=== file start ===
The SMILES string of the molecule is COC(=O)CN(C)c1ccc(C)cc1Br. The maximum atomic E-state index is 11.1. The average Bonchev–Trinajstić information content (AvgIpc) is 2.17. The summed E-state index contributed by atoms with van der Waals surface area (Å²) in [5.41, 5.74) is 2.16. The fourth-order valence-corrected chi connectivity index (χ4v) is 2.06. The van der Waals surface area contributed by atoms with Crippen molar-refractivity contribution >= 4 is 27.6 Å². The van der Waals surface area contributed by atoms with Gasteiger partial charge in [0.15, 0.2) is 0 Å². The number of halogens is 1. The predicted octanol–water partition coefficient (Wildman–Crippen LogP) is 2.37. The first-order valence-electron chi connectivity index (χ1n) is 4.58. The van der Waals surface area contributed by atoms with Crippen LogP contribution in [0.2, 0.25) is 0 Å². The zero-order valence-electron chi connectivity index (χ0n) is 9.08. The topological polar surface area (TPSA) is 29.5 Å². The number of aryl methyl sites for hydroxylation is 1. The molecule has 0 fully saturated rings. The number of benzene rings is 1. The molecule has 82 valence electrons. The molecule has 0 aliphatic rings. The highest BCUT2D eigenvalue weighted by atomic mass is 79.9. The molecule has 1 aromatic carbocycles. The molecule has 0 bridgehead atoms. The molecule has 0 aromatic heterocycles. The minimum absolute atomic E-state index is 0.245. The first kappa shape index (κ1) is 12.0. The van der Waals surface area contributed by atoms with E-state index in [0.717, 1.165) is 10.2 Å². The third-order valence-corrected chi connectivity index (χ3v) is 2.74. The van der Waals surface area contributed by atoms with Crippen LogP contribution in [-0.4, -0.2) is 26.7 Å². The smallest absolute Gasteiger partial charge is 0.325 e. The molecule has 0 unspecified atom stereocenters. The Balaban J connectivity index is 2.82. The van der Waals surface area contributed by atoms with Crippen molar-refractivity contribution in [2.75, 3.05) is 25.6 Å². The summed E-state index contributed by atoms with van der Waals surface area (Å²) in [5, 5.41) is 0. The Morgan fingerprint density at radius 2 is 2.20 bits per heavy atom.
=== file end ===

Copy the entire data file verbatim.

The SMILES string of the molecule is COC(=O)CN(C)c1ccc(C)cc1Br. The maximum atomic E-state index is 11.1. The average Bonchev–Trinajstić information content (AvgIpc) is 2.17. The summed E-state index contributed by atoms with van der Waals surface area (Å²) in [5.41, 5.74) is 2.16. The fourth-order valence-corrected chi connectivity index (χ4v) is 2.06. The van der Waals surface area contributed by atoms with Crippen molar-refractivity contribution >= 4 is 27.6 Å². The van der Waals surface area contributed by atoms with Gasteiger partial charge in [0.15, 0.2) is 0 Å². The number of halogens is 1. The predicted octanol–water partition coefficient (Wildman–Crippen LogP) is 2.37. The first-order valence-electron chi connectivity index (χ1n) is 4.58. The van der Waals surface area contributed by atoms with Crippen LogP contribution in [0.2, 0.25) is 0 Å². The zero-order valence-electron chi connectivity index (χ0n) is 9.08. The topological polar surface area (TPSA) is 29.5 Å². The number of aryl methyl sites for hydroxylation is 1. The molecule has 0 fully saturated rings. The number of benzene rings is 1. The molecule has 82 valence electrons. The molecule has 0 aliphatic rings. The highest BCUT2D eigenvalue weighted by atomic mass is 79.9. The molecule has 1 aromatic carbocycles. The molecule has 0 bridgehead atoms. The molecule has 0 aromatic heterocycles. The minimum absolute atomic E-state index is 0.245. The first kappa shape index (κ1) is 12.0. The van der Waals surface area contributed by atoms with E-state index in [0.717, 1.165) is 10.2 Å². The third-order valence-corrected chi connectivity index (χ3v) is 2.74. The van der Waals surface area contributed by atoms with Crippen LogP contribution in [-0.4, -0.2) is 26.7 Å². The smallest absolute Gasteiger partial charge is 0.325 e. The molecule has 0 unspecified atom stereocenters. The Balaban J connectivity index is 2.82. The van der Waals surface area contributed by atoms with Crippen molar-refractivity contribution in [2.75, 3.05) is 25.6 Å². The summed E-state index contributed by atoms with van der Waals surface area (Å²) in [5, 5.41) is 0. The Morgan fingerprint density at radius 2 is 2.20 bits per heavy atom.